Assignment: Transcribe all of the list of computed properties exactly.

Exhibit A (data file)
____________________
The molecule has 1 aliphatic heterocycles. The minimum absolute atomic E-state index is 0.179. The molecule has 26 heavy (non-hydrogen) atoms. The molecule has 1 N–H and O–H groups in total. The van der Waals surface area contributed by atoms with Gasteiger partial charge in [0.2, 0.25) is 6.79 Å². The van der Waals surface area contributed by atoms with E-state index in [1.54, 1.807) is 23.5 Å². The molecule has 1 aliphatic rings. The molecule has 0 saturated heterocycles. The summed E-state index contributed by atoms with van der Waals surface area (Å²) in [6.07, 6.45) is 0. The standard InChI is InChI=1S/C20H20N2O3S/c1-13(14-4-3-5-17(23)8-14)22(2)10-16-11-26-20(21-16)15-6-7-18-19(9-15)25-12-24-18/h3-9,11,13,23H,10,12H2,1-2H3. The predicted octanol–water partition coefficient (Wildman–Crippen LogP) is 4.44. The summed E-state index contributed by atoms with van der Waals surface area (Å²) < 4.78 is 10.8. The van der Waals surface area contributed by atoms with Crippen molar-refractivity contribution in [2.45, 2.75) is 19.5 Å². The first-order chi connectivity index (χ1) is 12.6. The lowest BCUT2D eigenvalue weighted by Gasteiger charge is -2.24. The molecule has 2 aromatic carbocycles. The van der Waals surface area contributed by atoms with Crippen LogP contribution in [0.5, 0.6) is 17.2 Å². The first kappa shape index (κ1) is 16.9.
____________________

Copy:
The molecule has 1 aliphatic heterocycles. The minimum absolute atomic E-state index is 0.179. The molecule has 26 heavy (non-hydrogen) atoms. The molecule has 1 N–H and O–H groups in total. The van der Waals surface area contributed by atoms with Gasteiger partial charge in [0.2, 0.25) is 6.79 Å². The van der Waals surface area contributed by atoms with E-state index in [1.54, 1.807) is 23.5 Å². The molecule has 1 aliphatic rings. The molecule has 0 saturated heterocycles. The summed E-state index contributed by atoms with van der Waals surface area (Å²) in [6.07, 6.45) is 0. The standard InChI is InChI=1S/C20H20N2O3S/c1-13(14-4-3-5-17(23)8-14)22(2)10-16-11-26-20(21-16)15-6-7-18-19(9-15)25-12-24-18/h3-9,11,13,23H,10,12H2,1-2H3. The predicted octanol–water partition coefficient (Wildman–Crippen LogP) is 4.44. The summed E-state index contributed by atoms with van der Waals surface area (Å²) < 4.78 is 10.8. The van der Waals surface area contributed by atoms with Crippen molar-refractivity contribution in [2.45, 2.75) is 19.5 Å². The first-order chi connectivity index (χ1) is 12.6. The lowest BCUT2D eigenvalue weighted by Gasteiger charge is -2.24. The molecule has 2 aromatic carbocycles. The van der Waals surface area contributed by atoms with Crippen LogP contribution in [0.5, 0.6) is 17.2 Å². The first kappa shape index (κ1) is 16.9.